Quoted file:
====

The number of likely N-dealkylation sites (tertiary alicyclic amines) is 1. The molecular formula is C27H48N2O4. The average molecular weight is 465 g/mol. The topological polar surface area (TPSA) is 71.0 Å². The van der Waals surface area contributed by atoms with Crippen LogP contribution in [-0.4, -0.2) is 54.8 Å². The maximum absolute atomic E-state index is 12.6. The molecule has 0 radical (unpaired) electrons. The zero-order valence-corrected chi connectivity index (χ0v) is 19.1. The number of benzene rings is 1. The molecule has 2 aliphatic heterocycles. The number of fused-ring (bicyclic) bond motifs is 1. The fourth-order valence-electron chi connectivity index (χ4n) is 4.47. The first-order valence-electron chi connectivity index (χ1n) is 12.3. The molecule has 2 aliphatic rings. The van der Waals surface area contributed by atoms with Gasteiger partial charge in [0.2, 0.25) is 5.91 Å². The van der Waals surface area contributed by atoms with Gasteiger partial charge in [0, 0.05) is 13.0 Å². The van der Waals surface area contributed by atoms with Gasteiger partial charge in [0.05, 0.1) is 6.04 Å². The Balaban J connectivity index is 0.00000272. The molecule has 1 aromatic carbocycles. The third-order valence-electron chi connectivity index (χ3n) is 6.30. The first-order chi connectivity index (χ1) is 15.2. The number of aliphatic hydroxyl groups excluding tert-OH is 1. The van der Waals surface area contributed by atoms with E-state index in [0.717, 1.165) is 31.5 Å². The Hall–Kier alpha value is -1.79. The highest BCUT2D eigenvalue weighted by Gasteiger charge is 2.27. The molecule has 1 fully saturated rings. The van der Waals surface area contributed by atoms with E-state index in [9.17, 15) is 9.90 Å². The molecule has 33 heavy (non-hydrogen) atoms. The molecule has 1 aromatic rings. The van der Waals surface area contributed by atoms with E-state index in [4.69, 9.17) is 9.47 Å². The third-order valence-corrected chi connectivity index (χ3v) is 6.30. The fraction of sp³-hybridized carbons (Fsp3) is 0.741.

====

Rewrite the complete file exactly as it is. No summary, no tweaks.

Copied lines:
The number of likely N-dealkylation sites (tertiary alicyclic amines) is 1. The molecular formula is C27H48N2O4. The average molecular weight is 465 g/mol. The topological polar surface area (TPSA) is 71.0 Å². The van der Waals surface area contributed by atoms with Crippen LogP contribution in [-0.4, -0.2) is 54.8 Å². The maximum absolute atomic E-state index is 12.6. The molecule has 0 radical (unpaired) electrons. The zero-order valence-corrected chi connectivity index (χ0v) is 19.1. The number of benzene rings is 1. The molecule has 2 aliphatic heterocycles. The number of fused-ring (bicyclic) bond motifs is 1. The fourth-order valence-electron chi connectivity index (χ4n) is 4.47. The first-order valence-electron chi connectivity index (χ1n) is 12.3. The molecule has 2 aliphatic rings. The van der Waals surface area contributed by atoms with Gasteiger partial charge in [0.2, 0.25) is 5.91 Å². The van der Waals surface area contributed by atoms with Gasteiger partial charge in [0, 0.05) is 13.0 Å². The van der Waals surface area contributed by atoms with Gasteiger partial charge in [0.05, 0.1) is 6.04 Å². The Balaban J connectivity index is 0.00000272. The molecule has 1 aromatic carbocycles. The third-order valence-electron chi connectivity index (χ3n) is 6.30. The first-order chi connectivity index (χ1) is 15.2. The number of aliphatic hydroxyl groups excluding tert-OH is 1. The van der Waals surface area contributed by atoms with E-state index in [0.717, 1.165) is 31.5 Å². The Hall–Kier alpha value is -1.79. The highest BCUT2D eigenvalue weighted by Gasteiger charge is 2.27. The molecule has 1 fully saturated rings. The van der Waals surface area contributed by atoms with E-state index in [9.17, 15) is 9.90 Å². The molecule has 33 heavy (non-hydrogen) atoms. The molecule has 1 aromatic rings. The van der Waals surface area contributed by atoms with E-state index in [4.69, 9.17) is 9.47 Å². The third-order valence-corrected chi connectivity index (χ3v) is 6.30. The fraction of sp³-hybridized carbons (Fsp3) is 0.741.